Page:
Kate hated the idea of marriage. She had seen marriage for what she thought it was; hell. For her, marriage was synonymous to a ceramic plates. They got shattered into shreds when they fell from a height. She also knew this about marriage—that sweet gentle breeze that would cruise in the beginning, but in no time, it would grow bitter like a lemon.
As she sat on the cemented floor, shrouded in grieve, she knew that the hull of her marriage had hit an iceberg. In her muffled m n cries, she could still feel the draft, slipping through the window louvers. She could do nothing to help the cold. In fact, she paid little or no attention to the cold. With her hands and legs tied, she could possibly have done anything. She thought of ways to escape, but in the end, her mind collapsed into an emptiness; stark empty as this room with musky scent of abandonment.
A shuffle in the hallway broke into her ears. With her eyes dilated, more muffled cries poured out through the thick gag. She felt a pang of fear swelling in her heart and her ribs rose and fell in quick successions. She knew it was about to happen. Death was just some centimeters away behind the door. The air around her suddenly reeked of bleakness.
She knew how it would all end. Her husband would match in with men dressed in red robes. In his order, they would carry her to wherever. They would slit her throat on their secret altar. After that, they would heave a sigh of relieve because the eyes that have seen and the tongue that would have expose their secret is no more.
Kate cringed at this thought. She regretted that night —when she had let out a fierce scream. It was a night struck with doom. It was the night she was scrubbing the room he forbade her to enter. That night, she saw a lifeless woman in the wardrobe. The woman stood erect like an effigy. She was dressed in a white robe and red sashes coursed the inside of the wardrobe. Her hollow eyes gazed blankly at Kate and her cheek bones flattened out. Kate screamed some more and her husband appeared.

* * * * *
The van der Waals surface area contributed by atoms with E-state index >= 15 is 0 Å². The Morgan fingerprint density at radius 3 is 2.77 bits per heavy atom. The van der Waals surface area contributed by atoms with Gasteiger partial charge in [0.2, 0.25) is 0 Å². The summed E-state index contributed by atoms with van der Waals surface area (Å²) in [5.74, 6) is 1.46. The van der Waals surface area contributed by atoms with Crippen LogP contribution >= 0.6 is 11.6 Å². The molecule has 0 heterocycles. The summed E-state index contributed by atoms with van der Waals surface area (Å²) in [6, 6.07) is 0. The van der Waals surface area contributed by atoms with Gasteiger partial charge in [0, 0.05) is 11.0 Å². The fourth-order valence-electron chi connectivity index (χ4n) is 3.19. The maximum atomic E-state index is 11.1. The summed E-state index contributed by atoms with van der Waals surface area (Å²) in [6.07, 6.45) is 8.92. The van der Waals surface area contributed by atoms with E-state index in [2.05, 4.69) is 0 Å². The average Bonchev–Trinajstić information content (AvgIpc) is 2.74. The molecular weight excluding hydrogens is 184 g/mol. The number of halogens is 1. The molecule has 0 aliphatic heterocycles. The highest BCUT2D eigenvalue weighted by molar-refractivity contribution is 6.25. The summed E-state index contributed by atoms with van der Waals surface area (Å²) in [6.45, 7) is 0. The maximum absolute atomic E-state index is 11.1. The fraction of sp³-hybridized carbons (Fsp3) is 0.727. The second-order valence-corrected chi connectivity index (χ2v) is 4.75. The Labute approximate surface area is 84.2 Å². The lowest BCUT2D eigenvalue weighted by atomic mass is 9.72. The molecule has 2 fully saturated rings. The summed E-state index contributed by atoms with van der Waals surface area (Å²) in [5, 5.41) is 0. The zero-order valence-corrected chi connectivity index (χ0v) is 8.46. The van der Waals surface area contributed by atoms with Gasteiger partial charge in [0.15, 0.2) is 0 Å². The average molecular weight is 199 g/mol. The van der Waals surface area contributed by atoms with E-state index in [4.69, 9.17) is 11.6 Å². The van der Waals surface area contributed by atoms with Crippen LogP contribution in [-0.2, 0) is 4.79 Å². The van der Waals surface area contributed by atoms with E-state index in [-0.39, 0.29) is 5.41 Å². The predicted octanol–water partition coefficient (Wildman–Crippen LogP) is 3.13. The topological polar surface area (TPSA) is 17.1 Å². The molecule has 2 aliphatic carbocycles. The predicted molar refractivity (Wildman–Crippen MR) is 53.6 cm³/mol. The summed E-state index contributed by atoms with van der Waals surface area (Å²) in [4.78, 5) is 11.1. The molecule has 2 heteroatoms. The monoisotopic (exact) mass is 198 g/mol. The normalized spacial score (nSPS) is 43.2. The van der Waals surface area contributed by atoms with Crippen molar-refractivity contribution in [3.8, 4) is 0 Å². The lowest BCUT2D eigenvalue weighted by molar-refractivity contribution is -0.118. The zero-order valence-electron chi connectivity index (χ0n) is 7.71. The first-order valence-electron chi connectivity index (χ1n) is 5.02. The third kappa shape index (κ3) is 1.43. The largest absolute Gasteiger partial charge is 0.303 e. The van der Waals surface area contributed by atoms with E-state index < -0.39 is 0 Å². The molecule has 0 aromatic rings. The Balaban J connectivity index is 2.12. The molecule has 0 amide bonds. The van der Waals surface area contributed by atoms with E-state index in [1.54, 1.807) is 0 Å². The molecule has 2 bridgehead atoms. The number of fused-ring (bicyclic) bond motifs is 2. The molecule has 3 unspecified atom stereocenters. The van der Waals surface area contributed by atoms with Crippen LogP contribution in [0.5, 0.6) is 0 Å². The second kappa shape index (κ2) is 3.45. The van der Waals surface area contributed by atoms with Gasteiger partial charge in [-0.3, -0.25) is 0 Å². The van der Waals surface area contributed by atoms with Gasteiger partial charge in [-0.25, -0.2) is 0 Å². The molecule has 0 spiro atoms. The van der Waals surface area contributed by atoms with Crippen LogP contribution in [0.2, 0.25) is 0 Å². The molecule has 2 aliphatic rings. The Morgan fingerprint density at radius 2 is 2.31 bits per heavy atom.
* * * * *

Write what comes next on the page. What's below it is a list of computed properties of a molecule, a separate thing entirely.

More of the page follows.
A chubby man whose upper lips bore a dense mustache. His head nearly went bald, save for the thin line of hair that spanned the rim.
She shook her head with the intention to stifle the thought, but it was only replaced with another. Her mother’s voice became alive to her ears. It broke through the deathly silenced that reigned in the room.
“A man like that is the dream of every woman,” her mother’s voice rang, “God forbid. You will not bring shame to this family,” she continued, a designer lace fabric Kate’s suitor had bought for her swung across her left shoulder.
Kate clucked and sprang from the small wooden bench to stand akimbo.
Her mother’s hand rose to her face, brandishing a fat black key. “Just to ask your hand in marriage and we own a Prado jeep already,” she paused a bit, as though she sorted her words “you have rejected a good number of suitors and that’s enough. I will not allow it this time,” an edge of anger in her voice.
What started as a shuffle birthed tons of thumping steps. They knocked Kate off her thoughts. The louder the thumping steps, the clearer Kate could picture her death. She was married off to a ritualist. It would have been better if she was married to a wife beater. Her parent’s house would have beckoned and she would have answered. But now, her fears about marriage became a calk walk compared to her own story. More tears rolled down her cheeks.
She gazed at the greasy walls and threw a frown at them. They have no mouth lest they would have swallowed her as she wished She had lost her cool again. She sought for invisibility. She wished for nothing, but to stay alive. She could feel the cold hands of death. Her transition to the other side of life was just a stone throw.
With the jangling of keys and the fitting of one into its hole, the door creaked open. She felt the drop of her heart into her stomach. With what her eyes met, a crease of confusion formed on her face. The men that trooped in were not on red robes but on khaki uniform. She recognized the man that appeared to be apprehended as her husband. Lines of blood trickled from his head into his black pants. His bare chest displayed dense hair which had been forced to lay down by the caked blood.
Her eyes swelled with hope as her hands and legs got loosened.
A huge man offered a hand and she rose to her feet. She was going to say thank you, but heard her tongue asked, “Please, how did you find me?”
Her question was met with silence, but a gentle smile appeared on her face on seeing Ikay; the gateman. He was smiling sheepishly in the green polo Kate had bought for him some days back. The small device in his hand had triggered Kate’s smile. It was his voice recorder. Kate gifted him that.